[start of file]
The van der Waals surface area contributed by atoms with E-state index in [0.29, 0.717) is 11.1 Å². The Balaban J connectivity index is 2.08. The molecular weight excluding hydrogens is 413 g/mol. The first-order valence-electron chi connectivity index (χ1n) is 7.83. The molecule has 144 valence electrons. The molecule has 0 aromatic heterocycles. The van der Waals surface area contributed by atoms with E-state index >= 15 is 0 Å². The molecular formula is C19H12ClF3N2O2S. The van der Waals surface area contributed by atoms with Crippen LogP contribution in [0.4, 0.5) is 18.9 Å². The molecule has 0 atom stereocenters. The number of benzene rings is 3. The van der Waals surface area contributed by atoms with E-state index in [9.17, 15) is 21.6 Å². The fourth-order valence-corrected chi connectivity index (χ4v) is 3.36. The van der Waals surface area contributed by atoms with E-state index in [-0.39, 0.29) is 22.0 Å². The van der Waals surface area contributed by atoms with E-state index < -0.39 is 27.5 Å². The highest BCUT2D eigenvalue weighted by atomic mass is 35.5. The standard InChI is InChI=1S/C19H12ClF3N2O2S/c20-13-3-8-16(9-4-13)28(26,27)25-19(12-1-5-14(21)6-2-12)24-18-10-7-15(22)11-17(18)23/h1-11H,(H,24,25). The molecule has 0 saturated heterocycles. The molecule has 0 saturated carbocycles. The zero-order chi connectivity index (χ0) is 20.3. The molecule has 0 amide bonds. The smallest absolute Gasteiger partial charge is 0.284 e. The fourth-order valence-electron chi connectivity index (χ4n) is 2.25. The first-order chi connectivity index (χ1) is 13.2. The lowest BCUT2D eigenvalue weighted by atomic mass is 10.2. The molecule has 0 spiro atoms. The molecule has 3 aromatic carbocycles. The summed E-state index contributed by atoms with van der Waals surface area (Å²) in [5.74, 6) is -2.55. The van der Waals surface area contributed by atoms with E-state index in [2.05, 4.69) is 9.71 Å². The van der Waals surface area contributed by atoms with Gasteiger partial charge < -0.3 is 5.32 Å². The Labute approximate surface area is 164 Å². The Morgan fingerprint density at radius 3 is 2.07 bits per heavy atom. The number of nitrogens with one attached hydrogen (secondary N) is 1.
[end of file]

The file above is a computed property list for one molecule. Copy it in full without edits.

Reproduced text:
The van der Waals surface area contributed by atoms with E-state index in [0.29, 0.717) is 11.1 Å². The Balaban J connectivity index is 2.08. The molecular weight excluding hydrogens is 413 g/mol. The first-order valence-electron chi connectivity index (χ1n) is 7.83. The molecule has 144 valence electrons. The molecule has 0 aromatic heterocycles. The van der Waals surface area contributed by atoms with E-state index >= 15 is 0 Å². The molecular formula is C19H12ClF3N2O2S. The van der Waals surface area contributed by atoms with Crippen LogP contribution in [0.4, 0.5) is 18.9 Å². The molecule has 0 atom stereocenters. The number of benzene rings is 3. The van der Waals surface area contributed by atoms with E-state index in [9.17, 15) is 21.6 Å². The fourth-order valence-corrected chi connectivity index (χ4v) is 3.36. The van der Waals surface area contributed by atoms with E-state index in [-0.39, 0.29) is 22.0 Å². The van der Waals surface area contributed by atoms with E-state index < -0.39 is 27.5 Å². The highest BCUT2D eigenvalue weighted by atomic mass is 35.5. The standard InChI is InChI=1S/C19H12ClF3N2O2S/c20-13-3-8-16(9-4-13)28(26,27)25-19(12-1-5-14(21)6-2-12)24-18-10-7-15(22)11-17(18)23/h1-11H,(H,24,25). The molecule has 0 saturated heterocycles. The molecule has 0 saturated carbocycles. The zero-order chi connectivity index (χ0) is 20.3. The molecule has 0 amide bonds. The smallest absolute Gasteiger partial charge is 0.284 e. The fourth-order valence-electron chi connectivity index (χ4n) is 2.25. The first-order chi connectivity index (χ1) is 13.2. The lowest BCUT2D eigenvalue weighted by atomic mass is 10.2. The molecule has 0 spiro atoms. The molecule has 3 aromatic carbocycles. The summed E-state index contributed by atoms with van der Waals surface area (Å²) in [5.74, 6) is -2.55. The van der Waals surface area contributed by atoms with E-state index in [2.05, 4.69) is 9.71 Å². The van der Waals surface area contributed by atoms with Gasteiger partial charge < -0.3 is 5.32 Å². The Labute approximate surface area is 164 Å². The Morgan fingerprint density at radius 3 is 2.07 bits per heavy atom. The number of nitrogens with one attached hydrogen (secondary N) is 1.